Review Detail

 
Ripley
FanMix
November 02, 2015    
(Updated: January 30, 2016)
Overall rating 
 
8.6
Audio/Video Quality 
 
10.0
Visual Editing 
 
10.0
Audio Editing 
 
10.0
Narrative 
 
8.0
Enjoyment 
 
8.0

Despite being somewhat intrigued by the project, I never really felt the compulsion to watch JobWillins' former alien saga mash-up between "Prometheus" and the original "Alien" film. This is simply because "Alien" is a near perfect piece of cinema, one which I enjoy every minute of, and thus I surmised that a mash-up that removes parts of the film and replaces it with parts of a far inferior film could never hope to eclipse the affection I have for it in its original state (though after viewing the fan edit in question here, I admit to being far more curious). With "Ripley" however, we're dealing with two films that I liked bits out of, but as whole works of cinema I found them to be severely lacking in several areas. There are those that defend "Alien 3" and despise "Resurrection" but for me they're both simply "ok", Alien 3 having a bit more heart and drama (though also being unnecessarily depressing as the whole film is seething in a murky foreboding atmosphere, nearly all the supporting characters are unlikeable and everyone dies at the end) but having poor action, and Resurrection having some strong action but poor heart and drama. So really if you could find a way to blend the best parts of the two, you might actually be able to create a singular film that successfully overcomes the shortcomings of its respective progenitors. I am pleased to say that for the most part, JobWillins succeeds in accomplishing just that.

(some spoilers ahead)

So I think what I liked most about the edit was what was chosen to be left in and taken out (that may seem a rather obvious point to make regarding a fan edit but merging two films to the length of one requires a lot more generous and judicious cutting than is usually called for). In "Resurrection" in particular, all my favourite scenes where there: The aliens underwater (now with less intrusive CGI thanks to the b&w treatment), the two aliens fight/escape from confinement (though I felt this a bit short) and the always creepy and eerie scene with the deformed clones. A lot of the more offensive things are happily absent too, such as the alien/human hybrid, and Ron Pearlman's constant barrage of poor one liners. "Alien 3" too kept some of the best things like the Bishop resurrection, Charles S. Dutton's numerous speeches (that are really quite well written and delivered), and thankfully uses the assembly cuts of the crash landing and alien birth. I've never been overly convinced by the romance between Ripley and Charles Dance so on the one hand I was happy to see it go, though I do feel it does contribute strongly to the drama of Ripley's Journey and this is an exploration of Ripley's character after all.

This brings me to, well not a flaw, but an observation about the portrayal of Ripley in "Resurrection". So one of the problems I have with "Resurrection" is how it completely takes the humanity out of Ripley's character. At one point in the beginning of "Ripley" It seems that "Alien 3" is implied to be a resurfacing of a fragmented memory in the mind of the Ripley clone (specifically when cutting to the autopsy of Newt in "Alien 3" after the psychologist shows Ripley the girl's photo in "Resurrection"). Also gone are all the scenes that show Ripley's alien "powers". So I was under the impression that the clone is now pretty much the Ripley that we know, but with her memory slowly resurfacing. However, there were two scenes that seem to contradict this that were left in; where Ripley says her "there's a monster in your chest" speech (as good as the monologue is, the Ripley of old would never be so heartless to another human being), and when Ripley says to Winona that she doesn't remember who Newt is (as we have already seen Ripley's emotional reaction to Newt's death this contradicts the idea of that being a recovered memory).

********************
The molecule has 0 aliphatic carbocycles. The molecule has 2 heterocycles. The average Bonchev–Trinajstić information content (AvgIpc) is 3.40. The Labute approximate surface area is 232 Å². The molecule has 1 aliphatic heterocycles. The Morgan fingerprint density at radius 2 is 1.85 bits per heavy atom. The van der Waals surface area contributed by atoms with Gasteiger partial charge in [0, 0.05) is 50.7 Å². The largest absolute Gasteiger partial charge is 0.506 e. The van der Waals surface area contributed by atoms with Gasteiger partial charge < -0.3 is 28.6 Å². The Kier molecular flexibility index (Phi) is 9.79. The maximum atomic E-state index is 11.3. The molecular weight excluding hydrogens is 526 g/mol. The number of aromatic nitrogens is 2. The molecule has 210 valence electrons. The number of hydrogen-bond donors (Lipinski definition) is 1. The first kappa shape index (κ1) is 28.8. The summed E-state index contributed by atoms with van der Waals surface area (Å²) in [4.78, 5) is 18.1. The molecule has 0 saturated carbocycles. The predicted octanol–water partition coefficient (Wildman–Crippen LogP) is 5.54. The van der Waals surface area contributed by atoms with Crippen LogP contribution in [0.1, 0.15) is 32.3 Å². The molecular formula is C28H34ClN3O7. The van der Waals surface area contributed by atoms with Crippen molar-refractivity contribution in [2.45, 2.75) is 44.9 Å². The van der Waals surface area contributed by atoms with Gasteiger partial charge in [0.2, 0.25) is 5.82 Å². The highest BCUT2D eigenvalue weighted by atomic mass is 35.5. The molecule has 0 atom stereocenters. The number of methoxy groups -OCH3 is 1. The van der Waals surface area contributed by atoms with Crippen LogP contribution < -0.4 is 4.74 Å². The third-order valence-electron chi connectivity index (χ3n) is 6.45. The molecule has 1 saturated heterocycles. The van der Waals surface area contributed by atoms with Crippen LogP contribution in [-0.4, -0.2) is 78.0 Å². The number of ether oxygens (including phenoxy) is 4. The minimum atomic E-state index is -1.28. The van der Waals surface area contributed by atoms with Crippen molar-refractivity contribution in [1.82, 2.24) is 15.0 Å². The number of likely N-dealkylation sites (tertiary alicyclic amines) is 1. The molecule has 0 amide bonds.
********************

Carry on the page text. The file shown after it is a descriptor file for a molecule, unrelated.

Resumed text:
So onto the narrative as a whole… It's ambiguous in many places sure, almost Lynch-like, but holds together surprisingly well and, like Lynch, does have a well-defined emotional arc even if not an entirely linear one. My only real issues are in "Resurrection" and are pretty minor. I felt that the supporting characters needed a little bit more development at the beginning, just so we actually might care when they're killed off. And Winona's character seems to go from being outwardly hostile and distrustful towards Ripley, to being completely fine with her in the next "Resurrection" scene.

On the technical side of things, this is pretty flawless work in my eyes. No hard cuts. Audio transitions were smooth. The b&w looks gorgeous and even in "Alien 3", which is a very dark film, the blacks remain relatively "uncrushed" and shadow detail is preserved.

In conclusion, I thoroughly enjoyed this edit. I think I even enjoyed it more so than either of the original two films so this might well become my go-to version. If you're on the lookout for something different, or if like me you just want to see if "Alien 3" and "Resurrection" can be salvaged, be sure to check this out!

Now… I should probably go watch "Derelict" ;)

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